The Environmental Protection Administration (EPA) and representatives of the Samho and the TS Hong Kong, involved in a collision in 2005, reached a settlement yesterday.
The settlement marked the first time government departments jointly engaged in negotiations with a lawsuit defendant and had reached a settlement outside of court, Department of Water Quality Protection Leu Horng-guang (
In 2005, Samho Brother, registered in South Korea, capsized after colliding with the TS Hong Kong, registered in Hong Kong, off the Hsinchu coast, releasing 3,100 tonnes of benzene as well as 85 tonnes of fuel and 16 tonnes of diesel into the ocean, Leu said.
At the time of collision an emergency response mechanism was activated, involving government agencies including the EPA, the Ministry of National Defense, the Department of Health, the Ministry of Transportation and Communications, the Coast Guard Administration, and the Fisheries Agency Council, resulting in NT$48 million (US1.4 million) in administrative costs, the department section chief Hsu Jen-tse (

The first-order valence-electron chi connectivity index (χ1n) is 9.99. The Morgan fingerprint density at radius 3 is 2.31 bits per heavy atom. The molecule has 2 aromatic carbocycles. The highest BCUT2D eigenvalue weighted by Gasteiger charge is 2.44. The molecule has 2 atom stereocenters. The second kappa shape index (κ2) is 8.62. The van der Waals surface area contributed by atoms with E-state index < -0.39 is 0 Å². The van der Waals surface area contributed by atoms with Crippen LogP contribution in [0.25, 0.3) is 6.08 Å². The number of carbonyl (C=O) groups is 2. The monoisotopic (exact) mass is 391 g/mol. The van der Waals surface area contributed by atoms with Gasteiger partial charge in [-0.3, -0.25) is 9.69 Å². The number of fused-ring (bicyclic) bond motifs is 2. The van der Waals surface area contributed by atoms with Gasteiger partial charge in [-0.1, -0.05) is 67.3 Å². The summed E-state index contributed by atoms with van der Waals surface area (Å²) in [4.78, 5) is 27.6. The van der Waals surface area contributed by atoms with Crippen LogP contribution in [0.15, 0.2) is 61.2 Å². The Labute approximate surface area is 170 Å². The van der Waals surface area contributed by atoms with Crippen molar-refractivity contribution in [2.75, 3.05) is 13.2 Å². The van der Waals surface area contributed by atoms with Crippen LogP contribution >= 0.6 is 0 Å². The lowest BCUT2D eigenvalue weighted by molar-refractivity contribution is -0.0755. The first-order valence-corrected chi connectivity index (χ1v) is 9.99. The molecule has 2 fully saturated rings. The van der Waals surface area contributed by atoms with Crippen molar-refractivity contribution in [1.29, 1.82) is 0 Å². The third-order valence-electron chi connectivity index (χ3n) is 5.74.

"EPA represented all the involved governmental agencies and negotiated with Gard P&I Club, the TS Hong Kong's insurer," Hsu said.
"Gard has agreed to settle and pay NT$48 million," he said.
MTC investigations deemed TS Hong Kong and Samho Brother were 85 percent and 15 percent responsible for the collision respectively, Hsu said.
He said that Gard also agreed to pay the Industrial Technology Research Institute (ITRI) and National Taiwan Ocean University a sum that possibly reaches as much as NT$30 million for the seawater and ecosystem monitoring costs the shipwreck incurred.
Local fishermen's associations, including those in Hsinchu (新竹), Nanliao (南寮) and Jhongli (中壢), are still litigating for their losses, Hsu said, adding that the associations are asking for NT$600 million in total.
Bidding for the removal of residual benzene will open in December, Leu said.
"ITRI monitoring currently shows the benzene level in the seawater around the site of collision to be undetectable," Leu said.
He also said that "at this level, benzene can be safely processed by the body without major health concerns."